My room is close to the street that runs between this house and the river which is directly on the other side.  I can look out the windows and see all the way across the water to the other shore.  Several boats are anchored near the channel and a high bridge spans the waterway.  It's a beautiful scene in clear weather.  As the rain moved in, the world became increasingly grey until everything outside my windows was hidden.  Any thought of leaving this safe space was out of the question.  I was locked in by the force of the wind and rain.

And then, the most irritating thing happened.  This facility has Direct TV.  I'm not used to this system.  In the middle of my TV program, we lost the signal.  That was the biggest lesson of all.  Storms make us lose our signals.  All the signals that guide our lives...the lighthouse beams that show us where to walk, what to do, how to handle our feelings - all of those things are blocked out when the first bad news comes.  In the aftermath, it's up to us to sort it all out and get back on track.  Back on the path to syncing our will with the will of our Creator.  It's not always an easy sync and it doesn't happen fast.  But if we just stick with it...there is tomorrow.  Hopefully, if we stand strong, we can be a shelter for those around us.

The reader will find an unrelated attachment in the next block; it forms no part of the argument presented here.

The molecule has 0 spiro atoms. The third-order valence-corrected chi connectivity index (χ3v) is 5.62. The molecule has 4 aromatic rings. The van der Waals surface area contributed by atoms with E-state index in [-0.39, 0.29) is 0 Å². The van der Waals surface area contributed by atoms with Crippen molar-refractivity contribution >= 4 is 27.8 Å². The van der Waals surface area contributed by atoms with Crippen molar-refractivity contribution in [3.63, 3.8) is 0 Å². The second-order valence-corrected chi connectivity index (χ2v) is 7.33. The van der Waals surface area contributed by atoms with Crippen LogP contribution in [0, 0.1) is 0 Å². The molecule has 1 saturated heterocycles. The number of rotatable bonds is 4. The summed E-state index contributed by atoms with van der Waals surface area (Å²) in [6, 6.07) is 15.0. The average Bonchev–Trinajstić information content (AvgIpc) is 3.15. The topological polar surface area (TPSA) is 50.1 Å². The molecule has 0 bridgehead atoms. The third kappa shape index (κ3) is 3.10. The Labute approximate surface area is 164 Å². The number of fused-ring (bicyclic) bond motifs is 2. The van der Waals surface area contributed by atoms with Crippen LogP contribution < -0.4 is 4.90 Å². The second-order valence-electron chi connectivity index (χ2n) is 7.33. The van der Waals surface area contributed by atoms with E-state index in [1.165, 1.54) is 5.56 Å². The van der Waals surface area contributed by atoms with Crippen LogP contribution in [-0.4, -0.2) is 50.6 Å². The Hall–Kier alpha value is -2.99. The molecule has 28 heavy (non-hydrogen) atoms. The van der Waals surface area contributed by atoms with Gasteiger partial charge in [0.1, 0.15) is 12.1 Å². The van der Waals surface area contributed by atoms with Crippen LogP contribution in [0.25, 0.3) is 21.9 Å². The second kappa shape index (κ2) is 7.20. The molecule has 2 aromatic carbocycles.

I love this picture taken by my friend, Judy Deeson.  The sky tells us a storm is brewing.  The lone bird is not flapping its wings to try to outrun it.  Instead, it stays true to its path, flying toward the gale. 

In The Message, the third chapter of Lamentations is translated with these words:

Wait for hope to appear.  Don't run from trouble.  Take it full-face.  The "worst" is never the worst.

Thursday, July 14, 2016

Hands That Served


She watches over the affairs of her household
And does not eat the bread of idleness.
Her children arise and call her blessed;
Her husband also, and he praises her...
Give her the reward she has earned,